This is for me the greatest honor I have ever received. I am personally very touched and moved because I have been working successfully together with Chinese colleagues already for 20 years. I am enjoying this cooperation not only because of the scientific results, but, also because I have met so many good friends during these years. [More]

Jun Ni is from the United States and is director of the University of Michigan's Shien-Ming Wu Manufacturing Research Center. He promoted cooperation between Shanghai Jiao Tong University and his college by establishing a world-class international institute. China confers top science award

How has your work in China helped your career develop in your native country?

For more than 10 years, I have helped to establish a collaborative partnership between the University of Michigan and Shanghai Jiao Tong University. This partnership has greatly benefited both universities in student exchanges and joint research. [More]

Wang Zhong Lin, regents' professor and director of the Georgia Institute of Technology's Center for Nanostructure Characterization. He helped found a number of national nanoscience research and education programs and facilities in China. China confers top science award

What were the main factors behind your winning the award?

There are three main reasons that I was honored. First, I have graduated, trained and supervised more than 120 Chinese PhD students, postdoctoral fellows and visiting scientists. This is a great contribution to the training of young scientists. [More]

Hse Chung-yun, from the United States, chief researcher at the Southern Research Station of the US Forest Service. He has been devoted to strengthening Sino-US cooperation in forestry science and technology for more than three decades and has made major contributions in talents cultivation and introducing advanced technology.

China confers top science award

What has been your most important accomplishment in China?

On a personal level, a bridge across the ocean has been built to facilitate the collaboration in forestry science and technology, which is truly mutually beneficial. [More]

G.A. Zherebtsov, Russian, born in 1938, is one of the founders of space weather sciences in Russia.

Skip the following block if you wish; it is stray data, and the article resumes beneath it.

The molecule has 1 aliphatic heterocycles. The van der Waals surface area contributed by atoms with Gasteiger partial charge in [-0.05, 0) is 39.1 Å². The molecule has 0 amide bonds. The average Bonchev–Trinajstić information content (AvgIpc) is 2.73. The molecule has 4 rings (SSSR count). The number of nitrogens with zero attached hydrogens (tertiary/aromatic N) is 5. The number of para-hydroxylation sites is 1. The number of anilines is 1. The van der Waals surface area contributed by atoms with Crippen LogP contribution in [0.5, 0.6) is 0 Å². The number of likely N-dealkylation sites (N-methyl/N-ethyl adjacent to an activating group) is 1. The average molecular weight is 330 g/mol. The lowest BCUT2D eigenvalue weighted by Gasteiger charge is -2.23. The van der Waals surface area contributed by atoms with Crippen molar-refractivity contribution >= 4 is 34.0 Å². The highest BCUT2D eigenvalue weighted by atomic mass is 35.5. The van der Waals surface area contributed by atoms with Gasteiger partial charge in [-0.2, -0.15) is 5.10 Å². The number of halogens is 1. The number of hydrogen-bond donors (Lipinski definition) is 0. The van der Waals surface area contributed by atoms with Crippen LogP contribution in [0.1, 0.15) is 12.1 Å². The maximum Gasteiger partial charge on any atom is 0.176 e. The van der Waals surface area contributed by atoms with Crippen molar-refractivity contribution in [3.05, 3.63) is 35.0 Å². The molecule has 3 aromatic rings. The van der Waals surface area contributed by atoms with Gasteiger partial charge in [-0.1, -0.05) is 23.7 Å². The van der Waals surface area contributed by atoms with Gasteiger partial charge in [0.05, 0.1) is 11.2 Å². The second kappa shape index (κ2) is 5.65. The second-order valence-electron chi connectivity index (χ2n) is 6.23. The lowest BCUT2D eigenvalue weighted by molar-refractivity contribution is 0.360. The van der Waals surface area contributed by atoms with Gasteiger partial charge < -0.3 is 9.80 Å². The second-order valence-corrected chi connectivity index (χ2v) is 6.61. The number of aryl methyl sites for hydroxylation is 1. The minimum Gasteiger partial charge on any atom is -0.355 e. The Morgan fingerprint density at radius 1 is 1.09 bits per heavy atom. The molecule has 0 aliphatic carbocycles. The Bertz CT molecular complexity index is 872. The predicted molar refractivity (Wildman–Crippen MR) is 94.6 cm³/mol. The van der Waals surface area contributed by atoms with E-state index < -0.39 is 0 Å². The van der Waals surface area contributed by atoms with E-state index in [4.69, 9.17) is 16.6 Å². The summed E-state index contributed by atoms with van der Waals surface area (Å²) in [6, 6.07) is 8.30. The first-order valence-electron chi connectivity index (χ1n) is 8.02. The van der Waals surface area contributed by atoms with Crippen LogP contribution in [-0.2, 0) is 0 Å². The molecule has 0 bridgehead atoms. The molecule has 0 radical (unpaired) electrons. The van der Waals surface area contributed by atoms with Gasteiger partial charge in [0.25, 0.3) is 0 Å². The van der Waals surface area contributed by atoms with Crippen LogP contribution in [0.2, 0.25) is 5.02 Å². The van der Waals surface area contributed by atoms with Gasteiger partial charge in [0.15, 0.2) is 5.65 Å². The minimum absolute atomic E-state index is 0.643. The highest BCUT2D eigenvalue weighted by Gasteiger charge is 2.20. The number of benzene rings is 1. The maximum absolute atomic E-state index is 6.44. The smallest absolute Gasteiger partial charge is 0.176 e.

He has published over 240 academic papers and is a member of the Russian Academy of Sciences.

China confers top science award Zherebtsov has promoted cooperation between the Russian Academy of Sciences and the Chinese Academy of Sciences. Through his efforts, the two sides co-founded a space weather research center in 2001, helping Chinese and Russian scientists to strengthen exchanges. [More]

Herbert Jaeckle, German, vice-president of the Max Planck Society. He has been promoting cooperation with China since the 1980s and made a major contribution to the establishment of the CAS-MPG Partner Institute for Computational Biology. China confers top science award

What plans do you have to carry out work related to China in the next five to 10 years?

Our aim is to intensify the strategic cooperation with the CAS and to bring in new features. For example, it's conceivable that we might enter into trilateral cooperation with universities through the new centers that are currently being established by the CAS in conjunction with China's universities. [More]

China confers top science award China confers top science award

New system acts as catalyst for tech advancement

As China undergoes industrial upgrading, new requirements are necessary for the development of science and technology as are assessments of scientific achievements.

In 2013, the State science and technology awards, the highest honor in the field, underwent a number of changes, the award office told China Daily.

First, the National Office for Science and Technology Awards reduced the number of awards granted to scientists, said Chen Zhimin, deputy director of the office. [More]

Superconductivity era will speed up changes

There is no doubting the contribution made to everyday life of semiconductors, used mainly as components for radio receivers, televisions and cell phones, over the last 50 years or so.

But now physicists can barely contain their excitement over the expected contribution of superconductors.

Superconductivity basically refers to the electric resistance of a material suddenly being reduced to zero under certain circumstances, said Zhao Zhongxian, a superconductivity physicist and member of the Chinese Academy of Sciences. [More]